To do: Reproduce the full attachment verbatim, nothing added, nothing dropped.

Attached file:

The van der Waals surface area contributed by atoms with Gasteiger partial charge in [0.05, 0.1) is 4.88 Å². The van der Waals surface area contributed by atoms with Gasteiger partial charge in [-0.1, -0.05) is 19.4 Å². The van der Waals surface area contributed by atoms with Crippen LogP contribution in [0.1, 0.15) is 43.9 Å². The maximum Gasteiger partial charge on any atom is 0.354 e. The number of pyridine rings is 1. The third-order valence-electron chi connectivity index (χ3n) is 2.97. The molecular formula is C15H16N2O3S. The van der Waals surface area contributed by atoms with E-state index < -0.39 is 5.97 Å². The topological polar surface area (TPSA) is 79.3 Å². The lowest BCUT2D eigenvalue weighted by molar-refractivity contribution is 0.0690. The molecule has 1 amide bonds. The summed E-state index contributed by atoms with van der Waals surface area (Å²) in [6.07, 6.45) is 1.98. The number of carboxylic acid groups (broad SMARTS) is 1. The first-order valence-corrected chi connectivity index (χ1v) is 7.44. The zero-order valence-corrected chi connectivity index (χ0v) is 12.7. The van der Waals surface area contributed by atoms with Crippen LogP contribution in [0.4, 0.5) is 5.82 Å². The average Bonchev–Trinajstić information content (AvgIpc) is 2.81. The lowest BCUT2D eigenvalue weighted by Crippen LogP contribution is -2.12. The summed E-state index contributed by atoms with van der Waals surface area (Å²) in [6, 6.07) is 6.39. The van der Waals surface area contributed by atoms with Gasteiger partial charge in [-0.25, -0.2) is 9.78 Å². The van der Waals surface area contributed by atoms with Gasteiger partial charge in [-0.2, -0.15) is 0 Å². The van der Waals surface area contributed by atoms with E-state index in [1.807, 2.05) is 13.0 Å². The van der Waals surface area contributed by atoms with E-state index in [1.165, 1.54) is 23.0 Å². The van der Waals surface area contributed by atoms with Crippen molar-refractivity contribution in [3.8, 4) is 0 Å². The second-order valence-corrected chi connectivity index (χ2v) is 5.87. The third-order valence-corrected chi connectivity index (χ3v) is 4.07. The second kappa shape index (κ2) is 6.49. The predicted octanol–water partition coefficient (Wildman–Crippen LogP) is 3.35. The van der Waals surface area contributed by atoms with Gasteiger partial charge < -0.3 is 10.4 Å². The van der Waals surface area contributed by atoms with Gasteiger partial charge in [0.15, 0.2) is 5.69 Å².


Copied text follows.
The van der Waals surface area contributed by atoms with Gasteiger partial charge in [0.05, 0.1) is 4.88 Å². The van der Waals surface area contributed by atoms with Gasteiger partial charge in [-0.1, -0.05) is 19.4 Å². The van der Waals surface area contributed by atoms with Crippen LogP contribution in [0.1, 0.15) is 43.9 Å². The maximum Gasteiger partial charge on any atom is 0.354 e. The number of pyridine rings is 1. The third-order valence-electron chi connectivity index (χ3n) is 2.97. The molecular formula is C15H16N2O3S. The van der Waals surface area contributed by atoms with E-state index < -0.39 is 5.97 Å². The topological polar surface area (TPSA) is 79.3 Å². The lowest BCUT2D eigenvalue weighted by molar-refractivity contribution is 0.0690. The molecule has 1 amide bonds. The summed E-state index contributed by atoms with van der Waals surface area (Å²) in [6.07, 6.45) is 1.98. The number of carboxylic acid groups (broad SMARTS) is 1. The first-order valence-corrected chi connectivity index (χ1v) is 7.44. The zero-order valence-corrected chi connectivity index (χ0v) is 12.7. The van der Waals surface area contributed by atoms with Crippen LogP contribution in [0.4, 0.5) is 5.82 Å². The average Bonchev–Trinajstić information content (AvgIpc) is 2.81. The lowest BCUT2D eigenvalue weighted by Crippen LogP contribution is -2.12. The summed E-state index contributed by atoms with van der Waals surface area (Å²) in [6, 6.07) is 6.39. The van der Waals surface area contributed by atoms with Gasteiger partial charge in [-0.25, -0.2) is 9.78 Å². The van der Waals surface area contributed by atoms with Gasteiger partial charge in [-0.2, -0.15) is 0 Å². The van der Waals surface area contributed by atoms with E-state index in [1.807, 2.05) is 13.0 Å². The van der Waals surface area contributed by atoms with E-state index in [1.165, 1.54) is 23.0 Å². The van der Waals surface area contributed by atoms with Crippen molar-refractivity contribution in [3.8, 4) is 0 Å². The second-order valence-corrected chi connectivity index (χ2v) is 5.87. The third-order valence-corrected chi connectivity index (χ3v) is 4.07. The second kappa shape index (κ2) is 6.49. The predicted octanol–water partition coefficient (Wildman–Crippen LogP) is 3.35. The van der Waals surface area contributed by atoms with Gasteiger partial charge < -0.3 is 10.4 Å². The van der Waals surface area contributed by atoms with Gasteiger partial charge in [0.15, 0.2) is 5.69 Å².